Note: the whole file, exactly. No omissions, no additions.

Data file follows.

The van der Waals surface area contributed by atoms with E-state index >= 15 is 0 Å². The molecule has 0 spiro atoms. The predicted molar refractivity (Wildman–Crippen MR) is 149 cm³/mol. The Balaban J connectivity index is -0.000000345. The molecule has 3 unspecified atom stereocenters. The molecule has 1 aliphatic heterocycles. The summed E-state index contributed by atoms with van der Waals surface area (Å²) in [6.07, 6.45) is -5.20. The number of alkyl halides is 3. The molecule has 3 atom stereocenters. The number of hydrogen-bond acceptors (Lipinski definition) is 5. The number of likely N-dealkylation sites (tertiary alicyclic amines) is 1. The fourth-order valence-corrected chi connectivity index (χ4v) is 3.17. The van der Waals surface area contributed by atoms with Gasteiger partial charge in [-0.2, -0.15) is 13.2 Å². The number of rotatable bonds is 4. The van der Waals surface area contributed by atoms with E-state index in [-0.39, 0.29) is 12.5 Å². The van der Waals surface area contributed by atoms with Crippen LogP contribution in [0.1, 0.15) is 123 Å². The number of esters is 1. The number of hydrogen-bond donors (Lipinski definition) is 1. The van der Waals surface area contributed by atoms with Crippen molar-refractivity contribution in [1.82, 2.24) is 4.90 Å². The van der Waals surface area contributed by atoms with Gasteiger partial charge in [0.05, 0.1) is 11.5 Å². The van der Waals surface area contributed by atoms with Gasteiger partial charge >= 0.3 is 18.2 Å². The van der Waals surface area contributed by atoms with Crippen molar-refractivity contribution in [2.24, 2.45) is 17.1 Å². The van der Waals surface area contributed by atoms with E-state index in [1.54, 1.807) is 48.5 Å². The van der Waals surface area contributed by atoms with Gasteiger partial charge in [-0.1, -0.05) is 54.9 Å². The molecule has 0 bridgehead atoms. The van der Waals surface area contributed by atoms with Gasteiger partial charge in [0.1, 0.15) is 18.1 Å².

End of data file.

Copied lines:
The van der Waals surface area contributed by atoms with E-state index >= 15 is 0 Å². The molecule has 0 spiro atoms. The predicted molar refractivity (Wildman–Crippen MR) is 149 cm³/mol. The Balaban J connectivity index is -0.000000345. The molecule has 3 unspecified atom stereocenters. The molecule has 1 aliphatic heterocycles. The summed E-state index contributed by atoms with van der Waals surface area (Å²) in [6.07, 6.45) is -5.20. The number of alkyl halides is 3. The molecule has 3 atom stereocenters. The number of hydrogen-bond acceptors (Lipinski definition) is 5. The number of likely N-dealkylation sites (tertiary alicyclic amines) is 1. The fourth-order valence-corrected chi connectivity index (χ4v) is 3.17. The van der Waals surface area contributed by atoms with Gasteiger partial charge in [-0.2, -0.15) is 13.2 Å². The number of rotatable bonds is 4. The van der Waals surface area contributed by atoms with E-state index in [-0.39, 0.29) is 12.5 Å². The van der Waals surface area contributed by atoms with Crippen LogP contribution in [0.1, 0.15) is 123 Å². The number of esters is 1. The number of hydrogen-bond donors (Lipinski definition) is 1. The van der Waals surface area contributed by atoms with Crippen molar-refractivity contribution in [1.82, 2.24) is 4.90 Å². The van der Waals surface area contributed by atoms with Gasteiger partial charge in [0.05, 0.1) is 11.5 Å². The van der Waals surface area contributed by atoms with Gasteiger partial charge >= 0.3 is 18.2 Å². The van der Waals surface area contributed by atoms with Crippen molar-refractivity contribution in [2.24, 2.45) is 17.1 Å². The van der Waals surface area contributed by atoms with E-state index in [1.54, 1.807) is 48.5 Å². The van der Waals surface area contributed by atoms with Gasteiger partial charge in [-0.1, -0.05) is 54.9 Å². The molecule has 0 bridgehead atoms. The van der Waals surface area contributed by atoms with Gasteiger partial charge in [0.1, 0.15) is 18.1 Å².